The majority of RMCs embarked on amendments to their contracts with clients and suppliers, incorporating EU-approved Model Contract Clauses which bind parties to standards of data privacy which comply with EU law. On the other hand, some organisations opted to do nothing, largely on the assumption that a Safe Harbour 2.0 would ride to the rescue.
Well, we don't have Safe Harbour 2.0, but instead, we learned on 2nd February that the EU and US authorities have agreed in principle on a new arrangement, to be known as the 'EU-US Privacy Shield'. But, before we get over-excited by this triumph for transatlantic diplomacy, there are a couple of big provisos:-
The full details of the “Privacy Shield”, are not yet known and will be drafted in “the coming weeks”;
Once drafted, the new agreement will then be put to the committee with the zappy title: "Article 29 Working Party" (representatives from each of the national data protection regulators), who will advise the European Commission on whether or not the new agreement should be adopted.
So, assuming approval, is the EU-US Privacy Shield the solution which the relocation industry has been waiting for? What will change?
The Privacy Shield is intended to provide a more robust and transparent mechanism through which EU-US personal data transfers can be protected. The new arrangement will impose stronger obligations on US companies to protect personal data and greater enforcement measures by US authorities. EU citizens will have increased rights of redress, with companies having deadlines to reply to complaints and the option to refer a dispute to a newly appointed Ombudsman.
If all this sounds positive, there are also some serious limitations and practical concerns
Firstly, there continues to be a lack of clear guidance as to how organisations should proceed in the interim until the EU-US Privacy Shield comes into force. The Article 29 Working Party has stated that enforcement will likely be left to individual Member States' data protection authorities. On the positive side, the UK's data protection authority, ICO, has stated that it will not be seeking to expedite complaints about Safe Harbour while the process to finalise its replacement remains ongoing. But, by contrast, its French counterpart, CNIL, has issued a formal notice against Facebook, including the complaint that Facebook is still transferring data to the US under the now-invalid Safe Harbour regime.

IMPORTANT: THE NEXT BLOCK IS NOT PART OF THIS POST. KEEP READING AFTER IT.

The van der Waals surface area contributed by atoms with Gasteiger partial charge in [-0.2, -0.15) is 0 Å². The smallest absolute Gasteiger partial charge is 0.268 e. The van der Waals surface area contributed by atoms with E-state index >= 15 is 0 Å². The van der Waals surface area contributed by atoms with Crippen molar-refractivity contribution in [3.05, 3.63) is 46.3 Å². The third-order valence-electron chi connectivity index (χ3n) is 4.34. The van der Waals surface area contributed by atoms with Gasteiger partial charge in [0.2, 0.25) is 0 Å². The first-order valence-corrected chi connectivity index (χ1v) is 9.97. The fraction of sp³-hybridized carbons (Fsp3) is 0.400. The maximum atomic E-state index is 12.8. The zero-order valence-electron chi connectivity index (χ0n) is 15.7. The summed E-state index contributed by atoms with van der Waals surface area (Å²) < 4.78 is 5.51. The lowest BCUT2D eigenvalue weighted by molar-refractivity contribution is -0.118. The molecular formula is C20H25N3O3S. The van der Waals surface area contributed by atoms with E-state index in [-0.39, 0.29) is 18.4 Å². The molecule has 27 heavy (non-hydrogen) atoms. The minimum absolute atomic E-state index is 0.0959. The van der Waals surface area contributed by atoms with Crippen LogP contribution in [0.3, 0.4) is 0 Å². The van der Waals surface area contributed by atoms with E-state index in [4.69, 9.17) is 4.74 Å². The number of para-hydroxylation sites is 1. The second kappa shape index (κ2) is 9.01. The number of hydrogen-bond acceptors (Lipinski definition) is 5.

Secondly, the longevity of the EU-US Privacy Shield is directly related to the security situation in the US and the extent to which lawmakers can prove EU citizens' data can be adequately protected under the new scheme. Will the EU-US Privacy Shield be more successful than Safe Harbour in withstanding the scrutiny of the European Court of Justice? It is highly likely that the new arrangement will be tested in the EU's highest court as soon as it comes into force.
It is intended that, by April 2016, the Article 29 Working Party will have completed its consultation with EU Member States and reported on the adequacy of the Privacy Shield proposals. It has stated that it will assess the proposals against 'four essential guarantees' to enable intelligence activities to take place:
- processing should be based on clear, precise and accessible rules;
- any processing should be necessary and proportionate with regards to any legitimate national security objectives;
- an independent body must provide effective oversight; and
- individuals must be provided with effective remedies before an independent body.
Helpfully, the Article 29 Working Party has confirmed that Model Contract Clauses will remain valid for now, but has also stated that as part of its review it will consider whether these provisions will remain valid following the introduction of the Privacy Shield.
Within the relocation sector, companies which have rolled out Model Contract Clauses can take comfort from the fact that their EU to US data transfers continue to be legally protected. For those companies which opted to take no action in the hope of a Safe Harbour 2.0 coming into effect, some uncertainty on the legal status of their data transfers will continue for at least a few more months.